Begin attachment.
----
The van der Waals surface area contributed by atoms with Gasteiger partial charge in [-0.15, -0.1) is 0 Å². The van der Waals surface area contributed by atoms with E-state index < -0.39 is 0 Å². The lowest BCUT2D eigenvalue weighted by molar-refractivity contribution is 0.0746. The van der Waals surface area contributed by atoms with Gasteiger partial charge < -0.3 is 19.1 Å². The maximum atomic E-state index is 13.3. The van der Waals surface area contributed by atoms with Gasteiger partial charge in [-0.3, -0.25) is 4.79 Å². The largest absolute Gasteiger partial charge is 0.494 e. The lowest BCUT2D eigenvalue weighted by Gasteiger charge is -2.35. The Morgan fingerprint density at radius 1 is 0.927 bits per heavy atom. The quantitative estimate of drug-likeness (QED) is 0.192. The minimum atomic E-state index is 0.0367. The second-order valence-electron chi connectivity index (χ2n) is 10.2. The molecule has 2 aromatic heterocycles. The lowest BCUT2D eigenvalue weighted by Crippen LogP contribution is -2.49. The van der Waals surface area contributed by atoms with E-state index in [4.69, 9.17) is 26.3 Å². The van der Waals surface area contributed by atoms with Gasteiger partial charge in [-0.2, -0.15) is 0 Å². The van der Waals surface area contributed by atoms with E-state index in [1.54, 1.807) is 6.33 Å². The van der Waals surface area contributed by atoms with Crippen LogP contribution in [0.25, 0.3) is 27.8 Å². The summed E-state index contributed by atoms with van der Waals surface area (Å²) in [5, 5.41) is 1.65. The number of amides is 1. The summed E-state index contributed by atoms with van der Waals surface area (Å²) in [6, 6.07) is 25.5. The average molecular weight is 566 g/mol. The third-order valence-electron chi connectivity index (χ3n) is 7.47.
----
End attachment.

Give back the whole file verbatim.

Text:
The van der Waals surface area contributed by atoms with Gasteiger partial charge in [-0.15, -0.1) is 0 Å². The van der Waals surface area contributed by atoms with E-state index < -0.39 is 0 Å². The lowest BCUT2D eigenvalue weighted by molar-refractivity contribution is 0.0746. The van der Waals surface area contributed by atoms with Gasteiger partial charge < -0.3 is 19.1 Å². The maximum atomic E-state index is 13.3. The van der Waals surface area contributed by atoms with Gasteiger partial charge in [-0.3, -0.25) is 4.79 Å². The largest absolute Gasteiger partial charge is 0.494 e. The lowest BCUT2D eigenvalue weighted by Gasteiger charge is -2.35. The Morgan fingerprint density at radius 1 is 0.927 bits per heavy atom. The quantitative estimate of drug-likeness (QED) is 0.192. The minimum atomic E-state index is 0.0367. The second-order valence-electron chi connectivity index (χ2n) is 10.2. The molecule has 2 aromatic heterocycles. The lowest BCUT2D eigenvalue weighted by Crippen LogP contribution is -2.49. The van der Waals surface area contributed by atoms with E-state index in [4.69, 9.17) is 26.3 Å². The van der Waals surface area contributed by atoms with Gasteiger partial charge in [-0.2, -0.15) is 0 Å². The van der Waals surface area contributed by atoms with E-state index in [1.54, 1.807) is 6.33 Å². The van der Waals surface area contributed by atoms with Crippen LogP contribution in [0.25, 0.3) is 27.8 Å². The summed E-state index contributed by atoms with van der Waals surface area (Å²) in [5, 5.41) is 1.65. The number of amides is 1. The summed E-state index contributed by atoms with van der Waals surface area (Å²) in [6, 6.07) is 25.5. The average molecular weight is 566 g/mol. The third-order valence-electron chi connectivity index (χ3n) is 7.47.